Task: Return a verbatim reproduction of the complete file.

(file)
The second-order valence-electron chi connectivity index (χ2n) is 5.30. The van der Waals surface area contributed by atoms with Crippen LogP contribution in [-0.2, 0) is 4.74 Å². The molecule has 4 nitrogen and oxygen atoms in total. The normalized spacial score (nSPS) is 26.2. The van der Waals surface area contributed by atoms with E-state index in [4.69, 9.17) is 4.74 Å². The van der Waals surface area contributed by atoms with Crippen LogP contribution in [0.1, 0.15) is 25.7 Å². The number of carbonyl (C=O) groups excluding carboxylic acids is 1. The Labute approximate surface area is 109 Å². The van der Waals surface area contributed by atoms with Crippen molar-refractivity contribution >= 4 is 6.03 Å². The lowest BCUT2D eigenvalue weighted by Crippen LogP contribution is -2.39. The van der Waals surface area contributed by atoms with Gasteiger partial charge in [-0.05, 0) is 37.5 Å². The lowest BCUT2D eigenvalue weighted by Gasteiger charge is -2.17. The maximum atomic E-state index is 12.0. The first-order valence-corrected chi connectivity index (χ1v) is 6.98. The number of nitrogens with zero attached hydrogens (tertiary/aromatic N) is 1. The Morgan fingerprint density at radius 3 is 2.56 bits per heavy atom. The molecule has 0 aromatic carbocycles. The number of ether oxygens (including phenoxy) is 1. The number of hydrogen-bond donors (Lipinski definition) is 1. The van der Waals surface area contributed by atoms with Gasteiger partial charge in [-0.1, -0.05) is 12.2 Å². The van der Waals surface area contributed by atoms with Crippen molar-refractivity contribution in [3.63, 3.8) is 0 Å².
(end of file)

The second-order valence-electron chi connectivity index (χ2n) is 5.30. The van der Waals surface area contributed by atoms with Crippen LogP contribution in [-0.2, 0) is 4.74 Å². The molecule has 4 nitrogen and oxygen atoms in total. The normalized spacial score (nSPS) is 26.2. The van der Waals surface area contributed by atoms with E-state index in [4.69, 9.17) is 4.74 Å². The van der Waals surface area contributed by atoms with Crippen LogP contribution in [0.1, 0.15) is 25.7 Å². The number of carbonyl (C=O) groups excluding carboxylic acids is 1. The Labute approximate surface area is 109 Å². The van der Waals surface area contributed by atoms with Crippen molar-refractivity contribution >= 4 is 6.03 Å². The lowest BCUT2D eigenvalue weighted by Crippen LogP contribution is -2.39. The van der Waals surface area contributed by atoms with Gasteiger partial charge in [-0.05, 0) is 37.5 Å². The lowest BCUT2D eigenvalue weighted by Gasteiger charge is -2.17. The maximum atomic E-state index is 12.0. The first-order valence-corrected chi connectivity index (χ1v) is 6.98. The number of nitrogens with zero attached hydrogens (tertiary/aromatic N) is 1. The Morgan fingerprint density at radius 3 is 2.56 bits per heavy atom. The molecule has 0 aromatic carbocycles. The number of ether oxygens (including phenoxy) is 1. The number of hydrogen-bond donors (Lipinski definition) is 1. The van der Waals surface area contributed by atoms with Gasteiger partial charge in [-0.1, -0.05) is 12.2 Å². The van der Waals surface area contributed by atoms with Crippen molar-refractivity contribution in [3.63, 3.8) is 0 Å².